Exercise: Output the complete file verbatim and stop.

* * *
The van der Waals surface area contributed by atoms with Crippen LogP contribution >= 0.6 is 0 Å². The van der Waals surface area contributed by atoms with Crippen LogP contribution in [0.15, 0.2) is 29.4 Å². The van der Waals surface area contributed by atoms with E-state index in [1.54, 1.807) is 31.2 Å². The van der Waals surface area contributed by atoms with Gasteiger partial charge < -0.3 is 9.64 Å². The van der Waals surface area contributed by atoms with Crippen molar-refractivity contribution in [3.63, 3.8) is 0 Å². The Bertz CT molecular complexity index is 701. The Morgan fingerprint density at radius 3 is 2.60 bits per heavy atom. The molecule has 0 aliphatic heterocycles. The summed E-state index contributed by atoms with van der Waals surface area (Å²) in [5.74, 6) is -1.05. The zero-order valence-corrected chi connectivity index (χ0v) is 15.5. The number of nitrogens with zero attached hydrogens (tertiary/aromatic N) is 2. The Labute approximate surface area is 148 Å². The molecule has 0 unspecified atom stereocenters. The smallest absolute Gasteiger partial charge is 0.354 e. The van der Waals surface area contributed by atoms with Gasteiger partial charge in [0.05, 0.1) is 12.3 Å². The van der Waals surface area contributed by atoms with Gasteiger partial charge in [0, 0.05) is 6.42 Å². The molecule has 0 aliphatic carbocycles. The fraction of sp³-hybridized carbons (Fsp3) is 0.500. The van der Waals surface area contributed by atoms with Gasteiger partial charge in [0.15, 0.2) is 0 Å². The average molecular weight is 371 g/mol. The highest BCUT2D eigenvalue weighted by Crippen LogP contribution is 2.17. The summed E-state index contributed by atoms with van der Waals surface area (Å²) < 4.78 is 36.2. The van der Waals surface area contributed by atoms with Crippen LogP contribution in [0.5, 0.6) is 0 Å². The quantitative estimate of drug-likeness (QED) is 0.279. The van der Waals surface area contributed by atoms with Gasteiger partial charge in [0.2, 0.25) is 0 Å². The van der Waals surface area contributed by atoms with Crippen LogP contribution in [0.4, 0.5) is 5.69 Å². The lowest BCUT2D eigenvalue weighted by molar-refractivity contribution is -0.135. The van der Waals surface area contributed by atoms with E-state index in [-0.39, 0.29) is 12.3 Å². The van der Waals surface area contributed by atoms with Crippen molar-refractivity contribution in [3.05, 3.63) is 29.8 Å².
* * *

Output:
The van der Waals surface area contributed by atoms with Crippen LogP contribution >= 0.6 is 0 Å². The van der Waals surface area contributed by atoms with Crippen LogP contribution in [0.15, 0.2) is 29.4 Å². The van der Waals surface area contributed by atoms with E-state index in [1.54, 1.807) is 31.2 Å². The van der Waals surface area contributed by atoms with Gasteiger partial charge < -0.3 is 9.64 Å². The van der Waals surface area contributed by atoms with Crippen molar-refractivity contribution in [3.63, 3.8) is 0 Å². The Bertz CT molecular complexity index is 701. The Morgan fingerprint density at radius 3 is 2.60 bits per heavy atom. The molecule has 0 aliphatic heterocycles. The summed E-state index contributed by atoms with van der Waals surface area (Å²) in [5.74, 6) is -1.05. The zero-order valence-corrected chi connectivity index (χ0v) is 15.5. The number of nitrogens with zero attached hydrogens (tertiary/aromatic N) is 2. The Labute approximate surface area is 148 Å². The molecule has 0 unspecified atom stereocenters. The smallest absolute Gasteiger partial charge is 0.354 e. The van der Waals surface area contributed by atoms with Gasteiger partial charge in [0.05, 0.1) is 12.3 Å². The van der Waals surface area contributed by atoms with Gasteiger partial charge in [0, 0.05) is 6.42 Å². The molecule has 0 aliphatic carbocycles. The fraction of sp³-hybridized carbons (Fsp3) is 0.500. The van der Waals surface area contributed by atoms with Gasteiger partial charge in [0.15, 0.2) is 0 Å². The average molecular weight is 371 g/mol. The highest BCUT2D eigenvalue weighted by Crippen LogP contribution is 2.17. The summed E-state index contributed by atoms with van der Waals surface area (Å²) < 4.78 is 36.2. The van der Waals surface area contributed by atoms with Crippen LogP contribution in [0.5, 0.6) is 0 Å². The quantitative estimate of drug-likeness (QED) is 0.279. The van der Waals surface area contributed by atoms with Gasteiger partial charge in [0.2, 0.25) is 0 Å². The van der Waals surface area contributed by atoms with Crippen LogP contribution in [0.4, 0.5) is 5.69 Å². The lowest BCUT2D eigenvalue weighted by molar-refractivity contribution is -0.135. The van der Waals surface area contributed by atoms with E-state index in [-0.39, 0.29) is 12.3 Å². The van der Waals surface area contributed by atoms with Crippen molar-refractivity contribution in [3.05, 3.63) is 29.8 Å².